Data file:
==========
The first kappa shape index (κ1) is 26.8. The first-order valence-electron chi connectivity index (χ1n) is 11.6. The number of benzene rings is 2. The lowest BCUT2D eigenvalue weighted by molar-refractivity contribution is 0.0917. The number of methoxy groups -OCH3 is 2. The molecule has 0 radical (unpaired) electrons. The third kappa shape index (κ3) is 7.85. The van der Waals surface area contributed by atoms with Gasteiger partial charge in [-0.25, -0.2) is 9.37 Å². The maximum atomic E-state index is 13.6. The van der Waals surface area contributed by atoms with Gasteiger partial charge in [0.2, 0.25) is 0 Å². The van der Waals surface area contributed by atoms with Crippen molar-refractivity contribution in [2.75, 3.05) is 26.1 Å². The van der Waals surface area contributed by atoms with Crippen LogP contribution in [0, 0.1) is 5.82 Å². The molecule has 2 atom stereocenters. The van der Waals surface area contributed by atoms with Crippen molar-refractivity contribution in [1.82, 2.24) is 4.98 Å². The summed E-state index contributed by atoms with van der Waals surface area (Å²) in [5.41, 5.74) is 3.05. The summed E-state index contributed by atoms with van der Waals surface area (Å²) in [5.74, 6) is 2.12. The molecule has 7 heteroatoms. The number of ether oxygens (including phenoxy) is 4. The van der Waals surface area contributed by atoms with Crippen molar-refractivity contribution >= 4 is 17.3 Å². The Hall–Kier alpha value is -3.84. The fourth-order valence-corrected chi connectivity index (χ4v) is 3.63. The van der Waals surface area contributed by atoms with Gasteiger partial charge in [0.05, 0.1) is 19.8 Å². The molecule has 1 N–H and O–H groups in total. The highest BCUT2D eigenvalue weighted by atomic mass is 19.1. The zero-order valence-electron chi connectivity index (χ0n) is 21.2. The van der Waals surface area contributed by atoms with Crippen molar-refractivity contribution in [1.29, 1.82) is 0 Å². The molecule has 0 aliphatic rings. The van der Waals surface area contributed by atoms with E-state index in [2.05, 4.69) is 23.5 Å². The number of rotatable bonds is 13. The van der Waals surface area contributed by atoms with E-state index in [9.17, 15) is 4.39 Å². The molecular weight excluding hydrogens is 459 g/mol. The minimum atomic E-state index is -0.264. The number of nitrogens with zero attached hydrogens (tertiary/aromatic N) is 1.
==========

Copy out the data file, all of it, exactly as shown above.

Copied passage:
The first kappa shape index (κ1) is 26.8. The first-order valence-electron chi connectivity index (χ1n) is 11.6. The number of benzene rings is 2. The lowest BCUT2D eigenvalue weighted by molar-refractivity contribution is 0.0917. The number of methoxy groups -OCH3 is 2. The molecule has 0 radical (unpaired) electrons. The third kappa shape index (κ3) is 7.85. The van der Waals surface area contributed by atoms with Gasteiger partial charge in [-0.25, -0.2) is 9.37 Å². The maximum atomic E-state index is 13.6. The van der Waals surface area contributed by atoms with Gasteiger partial charge in [0.2, 0.25) is 0 Å². The van der Waals surface area contributed by atoms with Crippen molar-refractivity contribution in [2.75, 3.05) is 26.1 Å². The van der Waals surface area contributed by atoms with Crippen LogP contribution in [0, 0.1) is 5.82 Å². The molecule has 2 atom stereocenters. The van der Waals surface area contributed by atoms with Crippen molar-refractivity contribution in [1.82, 2.24) is 4.98 Å². The summed E-state index contributed by atoms with van der Waals surface area (Å²) in [5.41, 5.74) is 3.05. The summed E-state index contributed by atoms with van der Waals surface area (Å²) in [5.74, 6) is 2.12. The molecule has 7 heteroatoms. The number of ether oxygens (including phenoxy) is 4. The van der Waals surface area contributed by atoms with Crippen molar-refractivity contribution >= 4 is 17.3 Å². The Hall–Kier alpha value is -3.84. The fourth-order valence-corrected chi connectivity index (χ4v) is 3.63. The van der Waals surface area contributed by atoms with Gasteiger partial charge in [0.05, 0.1) is 19.8 Å². The molecule has 1 N–H and O–H groups in total. The highest BCUT2D eigenvalue weighted by atomic mass is 19.1. The zero-order valence-electron chi connectivity index (χ0n) is 21.2. The van der Waals surface area contributed by atoms with Crippen molar-refractivity contribution in [1.29, 1.82) is 0 Å². The molecule has 0 aliphatic rings. The van der Waals surface area contributed by atoms with E-state index in [2.05, 4.69) is 23.5 Å². The number of rotatable bonds is 13. The van der Waals surface area contributed by atoms with E-state index in [9.17, 15) is 4.39 Å². The molecular weight excluding hydrogens is 459 g/mol. The minimum atomic E-state index is -0.264. The number of nitrogens with zero attached hydrogens (tertiary/aromatic N) is 1.